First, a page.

Globe's October 25, 1890 edition has a sketch of this building when it was John
Sheene's Hotel on the corner of
Shean, son of Patrick John Shean from
The location of the hotel was perfect - it was halfway
between the farms of the Peel region and the markets downtown
The family sold the hotel in 1896 and moved to Elmbank to take up farming. While the building changed hands several times, it soon became widely known as the New Toronto Hotel.
On August 14, 1899, the Globe & Mail reports an accident that occurs close to the Mimico Asylum and refers to the New Toronto Hotel, as follows:
driving along the
On May 24, 1912, Mr. Ambrose O'Brien, the proprietor of the New Toronto Hotel passed away after several weeks of illness. He had owned the hotel for 7 years.
In 1915, Mr. John O'Meara, licensee of the New Toronto Hotel, was called before the Ontario License Board to answer some allegations of an incident that took place in the hotel involving illegal sale of alcohol after-hours and some tussle that ensued with a License detective. (Toronto Daily Star, 1915/08/23). Unfortunately, the hearing had not been completed at the time that the article was written, and I haven't been able to locate a follow-up article that gives the judgment.
Later, on May 1, 1917, the Globe & Mail reports another incident with the New Toronto Hotel close to the Asylum, but later in the article refers to the same as the Lakeview Hotel: (I've quoted the story in full, as it also gives an interesting reflection of the effects of prohibition. From 1916 to 1927 the Ontario Temperance Act was in place, whereby no alcohol sale or service was permitted).
"Coroner G.W. Graham's jury at the Humber Beach Hotel
last night found that William Griffin, whose body was discovered in the Asylum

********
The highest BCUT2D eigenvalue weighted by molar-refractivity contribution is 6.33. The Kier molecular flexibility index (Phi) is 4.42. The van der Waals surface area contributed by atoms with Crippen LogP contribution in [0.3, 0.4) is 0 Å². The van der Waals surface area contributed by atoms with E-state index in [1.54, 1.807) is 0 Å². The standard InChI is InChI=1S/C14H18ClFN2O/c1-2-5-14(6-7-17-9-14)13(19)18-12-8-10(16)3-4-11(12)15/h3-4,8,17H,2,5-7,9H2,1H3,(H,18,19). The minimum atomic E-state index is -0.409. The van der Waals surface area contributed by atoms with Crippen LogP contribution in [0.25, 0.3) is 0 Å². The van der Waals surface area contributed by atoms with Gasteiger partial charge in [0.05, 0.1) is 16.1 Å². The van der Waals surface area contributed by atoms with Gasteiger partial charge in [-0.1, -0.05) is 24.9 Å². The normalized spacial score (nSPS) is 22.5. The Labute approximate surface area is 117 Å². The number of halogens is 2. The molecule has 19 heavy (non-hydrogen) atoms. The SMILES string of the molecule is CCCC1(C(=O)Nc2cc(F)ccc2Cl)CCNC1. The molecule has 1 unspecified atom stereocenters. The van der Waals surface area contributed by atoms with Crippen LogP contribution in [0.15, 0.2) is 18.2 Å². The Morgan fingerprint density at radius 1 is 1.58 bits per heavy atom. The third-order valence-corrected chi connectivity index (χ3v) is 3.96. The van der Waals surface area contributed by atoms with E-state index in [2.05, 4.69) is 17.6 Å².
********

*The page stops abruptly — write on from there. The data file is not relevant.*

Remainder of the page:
creek on the morning of April 23, came to his death by drowning under
suspicious circumstances. The proprietor of the New Toronto Hotel and
Want Traffic Stopped. "We find" read the
verdict, " that William Griffin came to his death on April 22, 1917, by
drowning in the Asylum Creek under suspicious circumstances. The jury
believes that the evidence given by Mortimer Galvin, Arthur Littleton and
Michael Carroll to be untrue, and recommend that the Lakeview Hotel at New
Toronto be immediately closed by the proper authorities. The jury further
recommends that the proper authorities take steps immediately to prevent the
traffic of liquor at New Toronto." Post-mortem evidence was to the
Liquor Easy to Get. Michael Carroll, the hotel proprietor, told the jury that whiskey was more easily obtained at New Toronto than before prohibition. He denied having liquor on his premises for sale, but admitted his hostler, who was caught on one occasion with some bottled goods, might have kept it without his knowledge.":
While there is no concrete evidence that the hotel was involved in the bootlegging trade, it is reported that residents found two secret compartments. One was a under a spring-loaded baseboard in a space that could hold liquor bottles placed horizontally end to end. Another secret door was found at the back of a closet concealing a tiny room only three feet deep. When the hotel was renovated in 1984 for Chatter's Restaurant, wine-making equipment was found in the basement.
In 1924, the Long Branch Racetrack opened and brought new business to the hotel. The owners provided a shuttle service to and from the racetrack.
By 1935, it was known as the Almont Hotel (spelled Almonte
Hotel in an advertisement in the 1947 Lakeshore District Police Association
Yearbook). By that time, the name "New Toronto Hotel" had
been resurrected for use on a new building on the corner of
Below is one picture from 1953 as posted in the TPL Digital Collections website. The picture on the right is a photograph lent to me by a "friend of a friend of mine". The date of this photo is unknown. I would have to say that it is later than 1953 since the building looks like it has been resided. The 1953 picture looks like the original brick.
In 1984, Carl Thomas Georgevich and John Paul Evans purchased the historic building. They made extensive repairs and it became Chatter's Restaurant.
I am told that for a couple of years in the late 1990's it was Vendetta's Bar & Grill, and then changed hands again a couple more times, before it became the Phantom Lounge as it is today, pictured below: